The correction of this injustice has been achieved through a long drawn fight, somewhat of a David and Goliath contest. The outcome, culminating in a spectacular opinion and vote, has a number of consequences that can impact a rules-based international order, a commitment promoted by the UN Charter which specifically seeks to ‘establish conditions under which justice and respect for the obligations arising from treaties and other sources of international law can be maintained…’.
Last month, the United Nations General Assembly resoundingly voted (116 in favour to 6 objections and 56 nations abstaining), that the UK has a six-month deadline to withdraw from the Chagos Archipelago endorsing the opinion of the International Court of Justice (“the ICJ”). The ICJ delivered an opinion on 25 February this year that the process of decolonisation of Mauritius was not lawfully completed when Mauritius acceded to independence and that the United Kingdom is therefore under an obligation to end its administration of the Chagos Archipelago “as rapidly as possible.”
Some background to the involvement of the court is essential to understand how the loss of Chagossian people’s right to abode culminated in the General Assembly’s vote. The court was requested by the General Assembly in 2017 to respond to two questions; firstly, whether the decolonisation process of Mauritius was lawfully completed when Mauritius was granted independence in 1968; and secondly, a consideration of the consequences under international law arising from the continued administration of the Chagos Archipelago with a focus on the inability of the Mauritius government in resettling its nationals of Chagossian origin.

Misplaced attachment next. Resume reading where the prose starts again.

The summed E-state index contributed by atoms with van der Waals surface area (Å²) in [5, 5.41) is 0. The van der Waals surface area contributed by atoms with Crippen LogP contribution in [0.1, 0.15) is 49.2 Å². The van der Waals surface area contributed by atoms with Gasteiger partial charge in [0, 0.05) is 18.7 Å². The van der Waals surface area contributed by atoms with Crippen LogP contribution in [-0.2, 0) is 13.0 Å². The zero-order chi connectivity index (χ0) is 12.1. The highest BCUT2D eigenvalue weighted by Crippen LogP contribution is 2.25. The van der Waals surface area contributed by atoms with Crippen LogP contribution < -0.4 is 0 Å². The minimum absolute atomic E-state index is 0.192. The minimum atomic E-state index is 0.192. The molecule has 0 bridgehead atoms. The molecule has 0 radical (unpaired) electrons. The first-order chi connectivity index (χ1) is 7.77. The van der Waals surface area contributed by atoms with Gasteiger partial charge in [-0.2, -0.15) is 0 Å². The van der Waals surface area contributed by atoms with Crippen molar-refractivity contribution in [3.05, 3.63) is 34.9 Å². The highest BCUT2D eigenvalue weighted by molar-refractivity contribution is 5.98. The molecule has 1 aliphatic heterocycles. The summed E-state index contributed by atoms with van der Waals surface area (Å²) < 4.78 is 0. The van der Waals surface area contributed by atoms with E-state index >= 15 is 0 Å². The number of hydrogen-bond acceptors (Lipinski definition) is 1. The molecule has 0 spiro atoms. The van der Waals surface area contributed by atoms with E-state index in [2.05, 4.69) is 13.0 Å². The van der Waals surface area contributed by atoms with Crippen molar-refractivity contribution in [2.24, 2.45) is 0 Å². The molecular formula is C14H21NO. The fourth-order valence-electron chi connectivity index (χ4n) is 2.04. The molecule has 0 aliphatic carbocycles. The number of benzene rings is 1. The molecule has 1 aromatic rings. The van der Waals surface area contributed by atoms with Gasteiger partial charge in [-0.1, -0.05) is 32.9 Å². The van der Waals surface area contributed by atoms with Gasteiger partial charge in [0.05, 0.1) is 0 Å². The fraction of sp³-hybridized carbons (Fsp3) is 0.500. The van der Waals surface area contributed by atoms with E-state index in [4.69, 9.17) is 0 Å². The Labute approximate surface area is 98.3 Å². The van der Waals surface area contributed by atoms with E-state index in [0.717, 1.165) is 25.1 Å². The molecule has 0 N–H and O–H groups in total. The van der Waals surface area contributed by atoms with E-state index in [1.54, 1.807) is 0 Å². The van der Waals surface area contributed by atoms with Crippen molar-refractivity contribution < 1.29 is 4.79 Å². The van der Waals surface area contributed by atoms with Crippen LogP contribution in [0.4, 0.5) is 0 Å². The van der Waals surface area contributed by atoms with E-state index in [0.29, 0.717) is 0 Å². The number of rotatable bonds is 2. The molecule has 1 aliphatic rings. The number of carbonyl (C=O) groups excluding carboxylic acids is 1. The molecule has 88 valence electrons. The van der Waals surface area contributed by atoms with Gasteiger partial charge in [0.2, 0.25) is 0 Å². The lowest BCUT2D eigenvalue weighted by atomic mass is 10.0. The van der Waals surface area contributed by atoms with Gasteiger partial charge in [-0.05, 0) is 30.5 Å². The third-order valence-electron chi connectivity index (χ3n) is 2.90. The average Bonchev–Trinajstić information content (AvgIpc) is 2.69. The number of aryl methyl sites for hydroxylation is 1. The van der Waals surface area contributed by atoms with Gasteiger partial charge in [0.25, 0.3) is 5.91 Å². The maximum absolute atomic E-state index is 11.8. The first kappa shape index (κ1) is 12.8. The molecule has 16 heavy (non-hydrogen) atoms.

The historical origin of the issue is located in its colonial roots. The islands had been a British colony since 1814. The British colonial administration of the time had permitted the United States to establish their military base on the islands in 1966. Prior to this arrangement, the UK government and the representatives from the colony of the Mauritius had agreed to the detachment of the Chagos Islands in return for, amongst other things, a sum of £3 million. The compensation sum came attached with a clause that state that the detachment will last to the point when the need for the facilities on the islands “disappear” (the verb was stated in its past tense in the text of the agreement), the islands should be returned to Mauritius.” Flowing from this agreement (known as the Lancaster House Agreement), a colony including the Chagos Islands was established as the British Indian Ocean Territory (“the BIOT”), which includes the Diego Garcia military base. With the establishment of the BIOT, without going into the details of the legal enactments, the current one being the BIOT (Immigration) Order 2004 – the result from the detachment of the islands from Mauritius was the prohibition of the inhabitants from entering or remaining on the islands. The Chagossian people who were displaced were resettled elsewhere, namely the United Kingdom, Mauritius, and Seychelles. In essence, the Chagossian people were deprived of their right to abode.
In response to the first question, the ICJ relied on the right to self-determination as a customary norm recognised by resolution 1514(XV) adopted by the General Assembly in 1960 entitled “Declaration on the Granting of Independence to Colonial Countries and People”, concluding that the detachment of the islands was not consistent with this declaration, in that it was not based on the freely expressed and genuine will of the people of the islands. Even when the colony’s representatives had agreed to the detachment, it was not based on the free and genuine expression of the will of the Chagossian people. The court then responded to the second question that it will, in an attempt to redress this wrongful detachment, place the obligation on the United Kingdom to bring to an end its administration of the islands and that all Member states must cooperate with the United Nations to complete the decolonisation process and further opined that the resettlement of the Mauritian nationals of Chagossian origin should be addressed by the General Assembly.